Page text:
Friday, March 25, 2016

Transcript: Washington Head Coach Mike Neighbors, Chantel Osahorr, Kelsey Plum, Talia Walton Post #3 UK Hoops 72 vs #7 Washington 85 Sweet 16 ~ 2016 NCAA Women's Tournament Lexington Region Rupp Arena, Lexington, Ky Comments

THE MODERATOR: Thank you for joining us for the press conference for the Washington women's basketball team. We're joined at the podium by head coach Mike Neighbors, Kelsey Plum, Talia Walton and Chantel Osahor.

COACH NEIGHBORS: Tremendous environment for an Elite Eight game. Our kids, when we walked into shootarounds the other day, all were taking pictures of the facilities, and a place like UK that has such a tradition-rich basketball environment. Our kids have been resilient whether we're playing on the road or a neutral floor all year long. Our folks were very good against a talented team. I thought our group today was about as good as we've played, and I think we're peaking at the right time.

THE MODERATOR: Questions for our student-athletes.

Q. Obviously you three have kind of been the leaders all season for this team. But when all three of you are on the way you were, how dangerous a team are you? It seems all three of you have had it going?

TALIA WALTON: Yeah, we're extremely dangerous. We feed off one another. I hit a 3. Chantel hits a 3. Kelsey comes down and hits a 3. It flows. When we are like that, like you said, it's hard to guard us and play against us. So we just try to stay in attack mode and keep each other going.

Q. Kelsey, obviously nothing different for you in the first half in terms of the attention you were getting on defense. But how important was it to find your teammates, find them open and get them going in the first half?

KELSEY PLUM: That was huge. That was going to be the game. So any time we did kick up or a run through they would double. Sometimes I didn't even look. I just threw it. Chantel, man, she was knocking those down. T was knocking those down. It makes my job so much easier. I think I was able to kind of just open up everything. Kelli Kingma hit a big 3. Chantel got doubled. Lex hit some big shots. It was just a complete team effort. The way we moved the ball tonight I think was really special.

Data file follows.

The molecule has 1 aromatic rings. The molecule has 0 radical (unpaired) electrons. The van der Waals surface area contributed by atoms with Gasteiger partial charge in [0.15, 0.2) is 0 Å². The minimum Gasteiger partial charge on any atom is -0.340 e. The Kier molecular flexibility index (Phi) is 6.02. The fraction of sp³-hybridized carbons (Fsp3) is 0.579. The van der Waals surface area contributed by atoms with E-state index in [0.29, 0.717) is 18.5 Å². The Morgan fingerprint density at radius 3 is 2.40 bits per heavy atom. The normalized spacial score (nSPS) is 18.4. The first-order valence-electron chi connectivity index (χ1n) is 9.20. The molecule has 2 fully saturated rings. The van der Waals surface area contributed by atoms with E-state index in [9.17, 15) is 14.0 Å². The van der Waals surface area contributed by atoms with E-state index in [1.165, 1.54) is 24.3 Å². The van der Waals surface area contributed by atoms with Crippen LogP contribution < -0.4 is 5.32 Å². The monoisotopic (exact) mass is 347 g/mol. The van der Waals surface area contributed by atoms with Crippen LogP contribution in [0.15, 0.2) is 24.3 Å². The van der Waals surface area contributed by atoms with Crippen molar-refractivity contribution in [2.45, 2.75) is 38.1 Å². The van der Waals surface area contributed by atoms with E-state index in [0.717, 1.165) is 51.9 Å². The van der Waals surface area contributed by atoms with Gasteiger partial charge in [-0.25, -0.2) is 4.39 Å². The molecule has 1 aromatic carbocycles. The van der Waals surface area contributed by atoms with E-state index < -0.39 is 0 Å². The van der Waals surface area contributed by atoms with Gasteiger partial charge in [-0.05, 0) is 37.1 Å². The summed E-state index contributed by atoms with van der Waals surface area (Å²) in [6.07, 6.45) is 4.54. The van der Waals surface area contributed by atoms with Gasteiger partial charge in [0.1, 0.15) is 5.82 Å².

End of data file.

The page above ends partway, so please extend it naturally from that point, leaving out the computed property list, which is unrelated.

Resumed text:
Q. Chantel, y'all won at Maryland. You win in front of a hostile crowd here. How do you avoid getting intimidated or bothered when you're playing in front of these hostile crowds in these types of environments?

CHANTEL OSAHOR: My motto this year has been one. We just stick together as one. Always telling each other stay together through the ups and downs. There's going to be runs. There's going to be tough times during the game. If we just stick together regardless it will be OK, and that's what we did.

Q. Obviously you guys were excited to win this game and happy about it. But there was no epic celebration after that. It kind of seemed like, "Alright, next step. We can do this." Can you talk about your reaction to this win and your expectations going forward?

CHANTEL OSAHOR: I'm pretty sure everyone had the other team that's playing us winning every game besides this. We know how good we are. We have a chip on our shoulder, and we just know if we go play our game that the results will take care of itself. That's what we've been doing. That's what we're going to keep doing, and one game at a time. Now on to the Elite Eight.

TALIA WALTON: I also think for the Maryland game we celebrated a lot. Not that it wasn't classy, but at the end of the game you've got to shake people's hands. So I think for this game we kind of were like, okay, when the clock buzzes, everyone celebrate after. But we've got to shake everyone's hands because Kentucky played a great game and we we're grateful to be able to play in a Hall of Fame-type arena. So I think we were trying to be classy.

Q. Oftentimes winning comes down to who has the most rebounds. Rebounding margin was pretty slim in terms of who got the most. Talk about the battle of the boards and how tenacious and tough it was to get your rebounds?

KELSEY PLUM: When you have somebody like Chantel on your team, all we really think about is get a stop. Not saying put all the weight of the rebound on her shoulder. But we know if there is a miss, she's going to get it. If she doesn't, the rest of us will go down and help her. But I've never seen somebody with her height playing against the people we play against that are much taller or even stronger than her, she's just so tenacious on the boards, so a lot of credit goes to her, and we try to help her out so she doesn't have to do it on her own.